This weekend, the largest fighting game tournament in the world is going down in Las Vegas, and you should watch it. That’s right, you. Even if you don’t play fighting games.
Obviously, most of the people reading this here on Shoryuken play fighting games and are already planning on watching Evo — but this guide is for the folks who aren’t big fighting gamers. So, if you want to bring your friends into the fighting game fold, share this article with them so that they can understand why you’re so “salty” or “hype” next Monday morning. After all, you don’t want to miss something like this:
What is Evo?
“Evo” is short for “Evolution” — a yearly fighting game tournament held in Las Vegas that attracts players from all across the globe to compete for fame, glory, and a few thousand bucks or so. Evolution 2013 is composed of several sub-tournaments, one for each of nine games: Super Street Fighter IV: Arcade Edition ver. 2012, Ultimate Marvel vs. Capcom 3, Injustice: Gods Among Us, Super Smash Bros. Melee, Street Fighter x Tekken ver. 2013, The King of Fighters XIII, Tekken Tag Tournament 2, Persona 4 Arena, and Mortal Kombat.
Unlike many other competitive gaming events, Evo is an open tournament, meaning anyone can enter without having to qualify in advance — which also means that popular games often exceed 1,000 entrants. If you get so excited from watching this weekend’s stream that you immediately pick up a fighting game and start practicing, you too could enter Evo next year! That said, Evo comes at the end of the “Evo tournament season”, called the “Road to Evo”, which consists of a series of major tournaments across North America where well-performing players can earn the chance to be seeded in Evo brackets. A number of tournaments outside the United States are also included in the “Road to Evo International” tournament series.
But ultimately, this question can be summed up perfectly by Richard Li’s fantastic Evo 2012 video.
How can I watch Evo?
If you can’t make it out to Las Vegas for the weekend, fear not — you’ll be able to watch a live video feed through three main channels on Twitch: srkevo1, srkevo2, and srkevo3. Streams will be produced by two community groups called iPlayWinner and Team Spooky. Streams are free, though you may purchase a pay-per-view “Premium Ticket” for $12, which will go towards an NYU Game Center scholarship fund to grant scholarships to fighting game community members who need financial assistance to attend the program (more information).
Three streams is an awful lot to keep up on at once, of course — I recommend using MultiTwitch like this to open multiple streams at once or Twitch’s own Evo 2013 hub to switch between each stream on the fly.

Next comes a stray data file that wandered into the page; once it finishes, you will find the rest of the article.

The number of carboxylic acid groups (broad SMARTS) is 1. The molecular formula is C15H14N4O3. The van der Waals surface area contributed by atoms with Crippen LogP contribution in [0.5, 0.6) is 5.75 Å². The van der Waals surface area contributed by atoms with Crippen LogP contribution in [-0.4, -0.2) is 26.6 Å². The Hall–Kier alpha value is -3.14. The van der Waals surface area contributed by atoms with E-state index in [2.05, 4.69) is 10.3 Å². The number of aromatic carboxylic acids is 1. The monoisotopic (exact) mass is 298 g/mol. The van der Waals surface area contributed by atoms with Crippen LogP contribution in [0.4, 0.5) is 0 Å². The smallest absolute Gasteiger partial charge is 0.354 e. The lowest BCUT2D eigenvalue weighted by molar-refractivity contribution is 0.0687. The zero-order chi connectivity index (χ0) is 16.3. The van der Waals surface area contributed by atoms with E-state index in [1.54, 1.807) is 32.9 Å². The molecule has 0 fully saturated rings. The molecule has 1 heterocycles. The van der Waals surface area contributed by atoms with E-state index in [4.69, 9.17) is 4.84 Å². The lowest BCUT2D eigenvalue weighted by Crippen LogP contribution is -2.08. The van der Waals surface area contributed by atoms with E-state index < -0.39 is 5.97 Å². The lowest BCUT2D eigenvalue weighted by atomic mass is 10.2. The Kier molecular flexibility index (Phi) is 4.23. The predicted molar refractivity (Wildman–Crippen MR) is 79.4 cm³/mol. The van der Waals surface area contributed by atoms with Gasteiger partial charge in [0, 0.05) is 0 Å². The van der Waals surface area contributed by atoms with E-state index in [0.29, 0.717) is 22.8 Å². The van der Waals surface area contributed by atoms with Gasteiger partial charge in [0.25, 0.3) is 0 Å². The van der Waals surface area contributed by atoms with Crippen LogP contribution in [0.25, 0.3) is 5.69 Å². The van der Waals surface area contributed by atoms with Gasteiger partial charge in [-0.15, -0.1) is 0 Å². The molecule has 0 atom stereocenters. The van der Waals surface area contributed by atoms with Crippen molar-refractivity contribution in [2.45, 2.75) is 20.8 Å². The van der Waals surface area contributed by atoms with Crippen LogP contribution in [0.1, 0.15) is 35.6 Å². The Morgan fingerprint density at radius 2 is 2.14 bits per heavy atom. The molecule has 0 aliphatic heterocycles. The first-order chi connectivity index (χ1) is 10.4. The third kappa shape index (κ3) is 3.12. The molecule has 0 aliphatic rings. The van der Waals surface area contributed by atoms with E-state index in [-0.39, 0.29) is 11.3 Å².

Unofficial side streams will also be available for Street Fighter x Tekken ver. 2013 (Karastorm), Persona 4 Arean (FinestKO), The ST Games (IE Battlegrounds), and Tekken Tag Tournament 2 (IE Battlegrounds 2).
Worried you won’t know what’s going on? It’s okay — each streamed match generally has a pair of commentators available to narrate and add context to the action.
The schedule for each stream has been included below. Note that not every match is broadcasted on stream — particularly for the “qualification pools” beginning stage of each tournament and the semi-finals brackets — so if you hear that someone got knocked out of the tournament “off-stream”, that’s what happened. However, every match from each tournament’s top eight is normally shown.
How does Evo work?
Each player starts off in a smaller tournament bracket, called a “qualification pool”, which usually ranges from 16-32 people depending on the size of the tournament. Every tournament is double elimination, meaning that if you lose to someone, you are placed in the “loser’s bracket”, where another loss results in elimination from the tournament. Once each pool has two people remaining — one person at the end of the winner’s bracket, and another at the end of the loser’s bracket — the tournament organizers take those two people from each bracket and distribute them into the semifinal bracket, with the people who qualified undefeated on the winner’s side of the new bracket and the people who qualified with a loss on the loser’s side of the bracket. Players continue to compete in this bracket until eight players are left (four in winner’s, and four in loser’s).
This remaining bracket of eight is called the “top eight” or just “finals” and is saved for its own slot in the schedule — usually on Sunday for most games. At the end of the bracket, the winner of the winner’s bracket plays the winner of the loser’s bracket; the player coming from the loser’s bracket must defeat the other player twice in order to win the tournament. This is called “resetting the bracket”.
Payouts for Evo are mostly derived from entry fees. Each game demands an entry fee of $10/player, and the total pot is paid out at 60% for first place, 18% for second place, 8% for third place, 4% for fourth, 3% for fifth and sixth, and 2% for seventh and eighth. Payouts may be boosted by the addition of a “pot bonus”, which is typically offered by a sponsor.
What are the rules?
There are a few basic rules worth mentioning about the Evo tournament format.